Hushed tracks


This photo was taken on 22 March 2016. I didn’t know it then but it was when two families lost their beloved sons. A train ran into two trainee technicians as they were on a track. It must have been a moment of unfathomable grief. The enquiry that followed concluded that it was mostly human error. Specifically, negligence in observing safety rules on the part of the seniors in the work crew was the chief cause of the tragedy. See a brief statement from SMRT here.

When I came across this photo again in my pictures folder and looked at the metadata, particularly the date it was shot, it surprised me that the incident was only five months ago. It somehow felt much further back in time.

Why did it feel that way? I asked myself.

Maybe because so much has happened to the larger of our two metro operators since then. The Land Transport Authority (LTA) essentially threw up its hands in despair in July this year, announcing it would buy back the operating assets — the trains and signalling system — from SMRT at book value (S$1.06 billion). Within days, sovereign wealth fund Temasek Holdings announced that it would buy SMRT the company and delist it from the stock exchange. Temasek was already the majority shareholder (54.2%) of SMRT Corp. To buy the shares it does not already own will cost Temasek about $1.18 billion.

The LTA in its statement said the buyback of hardware from SMRT will enable the operator “to better focus on the operations and maintenance of the rail network”.

“Commuters will benefit from higher-quality rides,” it also said.

I am not holding my breath.

SMRT was becoming quite third-world, and frankly, I have little hope that it will improve anytime soon. For example, the station nearest my home used to have three top-up machines against a wall. Gradually — I suspect because they broke down and SMRT couldn’t repair them (nor afford to buy new ones) — they have been reduced to one. (There are additional machines nearer other entrances.) Then last week, I realised that the remaining machine no longer accepts cash. It only accepts ATM and credit cards.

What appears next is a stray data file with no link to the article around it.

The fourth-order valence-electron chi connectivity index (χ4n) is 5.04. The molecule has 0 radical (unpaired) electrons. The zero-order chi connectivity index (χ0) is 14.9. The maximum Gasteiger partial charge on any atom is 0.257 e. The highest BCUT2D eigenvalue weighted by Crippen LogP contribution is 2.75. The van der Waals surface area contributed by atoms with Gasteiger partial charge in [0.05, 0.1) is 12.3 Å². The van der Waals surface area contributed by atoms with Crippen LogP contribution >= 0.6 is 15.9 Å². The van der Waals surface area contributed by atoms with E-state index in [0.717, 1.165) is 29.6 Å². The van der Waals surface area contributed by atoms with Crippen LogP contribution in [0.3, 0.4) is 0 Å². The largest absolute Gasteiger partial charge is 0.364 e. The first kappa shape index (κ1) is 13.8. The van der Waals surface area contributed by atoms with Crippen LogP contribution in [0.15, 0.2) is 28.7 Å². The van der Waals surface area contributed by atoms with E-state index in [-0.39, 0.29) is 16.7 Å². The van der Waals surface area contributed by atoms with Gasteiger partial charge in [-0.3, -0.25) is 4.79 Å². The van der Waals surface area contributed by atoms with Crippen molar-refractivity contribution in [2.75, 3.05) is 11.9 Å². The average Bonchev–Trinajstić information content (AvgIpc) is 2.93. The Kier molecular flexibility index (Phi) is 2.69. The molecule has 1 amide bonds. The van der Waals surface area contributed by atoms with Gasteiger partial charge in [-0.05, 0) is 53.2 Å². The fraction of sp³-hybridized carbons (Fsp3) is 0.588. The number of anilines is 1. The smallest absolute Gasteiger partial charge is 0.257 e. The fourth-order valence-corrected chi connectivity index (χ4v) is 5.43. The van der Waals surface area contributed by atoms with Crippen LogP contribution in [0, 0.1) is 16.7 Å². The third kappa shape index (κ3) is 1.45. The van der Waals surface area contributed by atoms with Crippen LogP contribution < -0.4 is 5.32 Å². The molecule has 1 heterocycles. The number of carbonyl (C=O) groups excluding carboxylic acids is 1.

I realised this only because the lady at the machine (behind whom I was queuing) was taking ages to top up her card. She kept cancelling her transaction and starting again. When I offered to help, she asked in Mandarin why it was that the user-interface did not provide a cash option. It definitely used to. The slot for inserting cash was still very much there. She obviously couldn’t read the big sign (only in English) which said “Credit card only” — a sign which was actually misleading, because you can still use an ATM card!

Anyway, the lady had to make her way to the passenger service counter to top up with cash.

I don’t know why SMRT does things the way it does, but the net result is retrograde. Perhaps the cash module of the machine no longer works and SMRT ain’t got the pennies to repair it. Perhaps MRT wanted to save money and not have to pay a crew to collect cash from machines. So, remove the cash option! To hell with customer convenience!